Wednesday, May 28, 2014

Why I don't mock

Well, it's impolite, isn't it? But seriously, when I first heard about mock object testing, I was excited, because it certainly sounded like The Right Thing™: message-based, checking relationships instead of state, and the new hip thing.

However, when I looked at actual examples, they looked sophisticated and obscure, the opposite of what I feel unit tests should be: obvious and simple, simplistic to the point of stupidity. I couldn't figure out at a glance what the expected behavior was, what was being tested and what was environment.

So I never used mocks in practice, meaning my opinions could not go beyond being superficial. Fortunately, I was given the task of porting a fairly large Objective-C project to OS X (yes, you read that right: "to OS X" ), and it was heavily mock-tested.

As far as I could tell, most of the vague premonitions I had about mock testing were borne out in that project: obscure mock tests, mock tests that didn't actually test anything except their own expectations and mock tests that were deeply coupled to implementation details.

Again, though, that could just be my misunderstandings, certainly people for whom I have a great deal of respect advocate for mock tests, but I was heartened when I heard in the recent DHH/Fowler/Beck TDD death-matches friendly conversations that neither Kent nor Martin are great fans of mocking, and certainly not of deeply nested mocks.

However, it was DHH's comments that finally made me realize that what really bothered was something more subtle, and much more pervasive. The talk is about "mocking the database", or mocking some other component. While not proof positive, this kind of mocking seems indicative of not letting the tests drive the design towards simplicity, because the design is already set in stone.

As a result, you're going to have constant pain, because the tests will continuously try to drive you towards simplifying your design, which you resist by putting in mocks.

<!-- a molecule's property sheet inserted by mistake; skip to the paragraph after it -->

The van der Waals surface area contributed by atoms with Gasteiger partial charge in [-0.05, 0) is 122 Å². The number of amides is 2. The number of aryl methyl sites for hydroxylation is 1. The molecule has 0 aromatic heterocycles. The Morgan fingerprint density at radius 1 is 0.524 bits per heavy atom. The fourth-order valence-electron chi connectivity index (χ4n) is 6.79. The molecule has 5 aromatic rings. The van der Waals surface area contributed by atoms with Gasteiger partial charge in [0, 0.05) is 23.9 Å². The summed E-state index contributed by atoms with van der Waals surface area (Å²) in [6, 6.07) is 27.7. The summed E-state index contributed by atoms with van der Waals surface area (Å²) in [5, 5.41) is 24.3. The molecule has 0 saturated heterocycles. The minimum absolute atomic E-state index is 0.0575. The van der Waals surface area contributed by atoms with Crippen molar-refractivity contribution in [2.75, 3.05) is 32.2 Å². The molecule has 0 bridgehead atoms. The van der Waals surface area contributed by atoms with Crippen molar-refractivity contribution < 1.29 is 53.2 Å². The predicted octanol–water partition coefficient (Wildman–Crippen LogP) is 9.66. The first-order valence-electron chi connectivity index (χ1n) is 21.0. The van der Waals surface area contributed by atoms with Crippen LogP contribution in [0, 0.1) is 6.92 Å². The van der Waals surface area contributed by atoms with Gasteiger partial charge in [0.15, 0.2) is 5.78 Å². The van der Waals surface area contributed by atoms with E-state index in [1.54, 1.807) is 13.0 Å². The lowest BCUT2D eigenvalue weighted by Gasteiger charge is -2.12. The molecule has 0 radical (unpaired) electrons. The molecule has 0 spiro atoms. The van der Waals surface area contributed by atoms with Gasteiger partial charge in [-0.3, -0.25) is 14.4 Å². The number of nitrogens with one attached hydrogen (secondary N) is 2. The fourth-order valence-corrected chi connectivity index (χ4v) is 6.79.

Instead of putting in mocks of presumed components, let the tests tell you what counterparts they want. Then build those counterparts, again in simplest way possible. You will likely discover that a lot of your assumptions about the required environment for your application turn out not to be true.

For example, when building SportStats v2 at the BBC we thought we needed a database for persistence. But we didn't build it in until we needed it, and we didn't mock it out either. We waited until the code told us that we now needed a database.

It never did.

So we discovered that our problem was simpler than we had originally thought, and therefore our architecture could be as well. Mocking eliminates that feedback.

So don't mock. Because it's impolite to not listen to what your code is trying to tell you.

17 comments:

Anonymous said...

> We waited until the code told us that we now needed a database. It never did.

This sounds really interesting. Could you elaborate a bit on this?

Anonymous said...

I don't understand the database example. If I design outside-in with mocks, then I will either reach the point where I'll need some collaborator that will provide me some information or not. In the former case, I mock that role without thinking about the persistence mechanism and other implementation details. At this point, I'm still not commited to use a database.

Anonymous said...

Besides the benefits of speed when running tests, can anyone think of any benefits to using mocks over regular objects?

Anonymous said...

> Besides the benefits of speed when running tests, can anyone think of any benefits to using mocks over regular objects?

It is a design tool. There is a book about this, called GOOS.

Anonymous said...

> Besides the benefits of speed when running tests, can anyone think of any benefits to using mocks over regular objects?

For example you can mock a REST api, to avoid doing real calls, either for speed or to avoid doing unwanted actions.

Anonymous said...

> We waited until the code told us that we now needed a database. It never did.

Sounds very similar to Uncle Bob's story when they were creating FitNesse.

Cory Gross said...

Mocking is useful in cases such as testing a module that depends on a third party API. You mock the API so that you can test only the module itself, and not the external API it depends on. You can test the external API itself separately. This way if your module tests fail, you know it is a problem with the module itself and not with the external API dependency.

Anonymous said...

> Sounds very similar to Uncle Bob's story when they were creating FitNesse.

They end up using a file system store instead of a RDBS, if I recall correctly. At first they created a stub, later some in-memory storage.
This seems to be entirely orthogonal to mocking to me. In fact they used stubs too.

Helio said...

You don't mock at all and still getting a decoupled design. Its very interesting! How can you get a decoupled design without mock? Do you let your class under test "touch" another domain classes?

About avoid dependencies until your code require them: when you must add them, how your tests keeps decoupled from it ?

Anonymous said...

this is something I realized as well. but it is very hard to explain, and I actually never managed to convey what this means completely. in this article I can see the same hardship in exposing this concept.